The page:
Through the student-friendly class sizes offered at Duquesne University and faculty encouragement, undergraduate students are supported in gaining significant hands-on research that is not always available at other schools.
“Undergraduate research opportunities are one way that Duquesne expresses its mission of serving students,” said Dr. Alan Seadler, associate academic vice president for research. “We encourage undergraduate students to take advantage of the unique opportunities at Duquesne to interact directly with our faculty researchers and even to present their work during our annual Undergraduate Research and Scholarship Symposium.”
A study, Germ Plasm in Eleutherodactylus Coqui, a Direct Developing Frog with Large Eggs, published in October in EvoDevo Journal and co-authored by Dr. Richard P. Elinson, a developmental biologist in the Bayer School of Natural and Environmental Sciences, with former undergraduate students Cara Fisher of Towanda, N.Y., and Michelle Sabo of St. Louis provides an example of the quality work that undergrads can contribute.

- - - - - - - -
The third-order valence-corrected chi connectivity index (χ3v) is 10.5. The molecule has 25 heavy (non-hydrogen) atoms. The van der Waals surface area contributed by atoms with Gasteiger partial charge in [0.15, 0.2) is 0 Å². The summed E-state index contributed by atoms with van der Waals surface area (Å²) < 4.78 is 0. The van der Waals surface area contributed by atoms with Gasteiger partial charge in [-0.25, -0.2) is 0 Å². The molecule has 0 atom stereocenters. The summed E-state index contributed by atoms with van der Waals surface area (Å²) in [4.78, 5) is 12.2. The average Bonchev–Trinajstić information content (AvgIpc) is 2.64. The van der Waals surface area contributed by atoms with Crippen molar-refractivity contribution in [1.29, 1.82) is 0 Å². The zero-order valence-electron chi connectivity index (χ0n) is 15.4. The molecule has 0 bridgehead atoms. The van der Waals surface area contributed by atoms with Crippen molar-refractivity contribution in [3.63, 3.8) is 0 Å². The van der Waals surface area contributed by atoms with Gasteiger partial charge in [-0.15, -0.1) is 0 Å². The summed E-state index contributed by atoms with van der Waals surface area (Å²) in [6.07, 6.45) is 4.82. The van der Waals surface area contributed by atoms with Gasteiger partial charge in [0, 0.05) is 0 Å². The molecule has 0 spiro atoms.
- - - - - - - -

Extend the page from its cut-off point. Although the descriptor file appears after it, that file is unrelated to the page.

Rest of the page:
“Undergraduates at Duquesne can play key roles in original investigations, and a significant contribution by an undergraduate is more probable at Duquesne than either a liberal arts college or a big research-intensive university,” said Elinson.
“High quality, inquiry-based approaches in undergraduate science education are a hallmark of the programs offered by the Bayer School, and intensive student participation in a long-term and externally funded research program represents an ideal mechanism for our students to be prepared for careers as scientific professionals,” said Dean David W. Seybert of the Bayer School “We are exceedingly proud of Cara’s and Michelle’s involvement and successes in Dr. Elinson’s research program.”
Fisher, who graduated with a bachelor’s degree in biochemistry and a master’s in forensic science and law in Spring 2010, is a research technician at the Broad Institute near Boston. Sabo, who received a bachelor’s degree in biological sciences, entered the MD/Ph.D. program at Washington University School of Medicine in St. Louis and recently defended her doctoral dissertation. Working with DNA, these two students helped to determine that the germ plasm, which is necessary for later formation of sperm and eggs, may have played additional roles in the evolution of large frog eggs.
Besides advancing basic science knowledge and appreciation of the natural world, the experience proved invaluable to Fisher, who is continuing her work in genetics. “It gave me a leg up on some of my other classmates just because I felt more comfortable in the lab and had more to put down on my resume,” she said. “I don’t think that I would have the job I have right now if I hadn’t done undergraduate research.”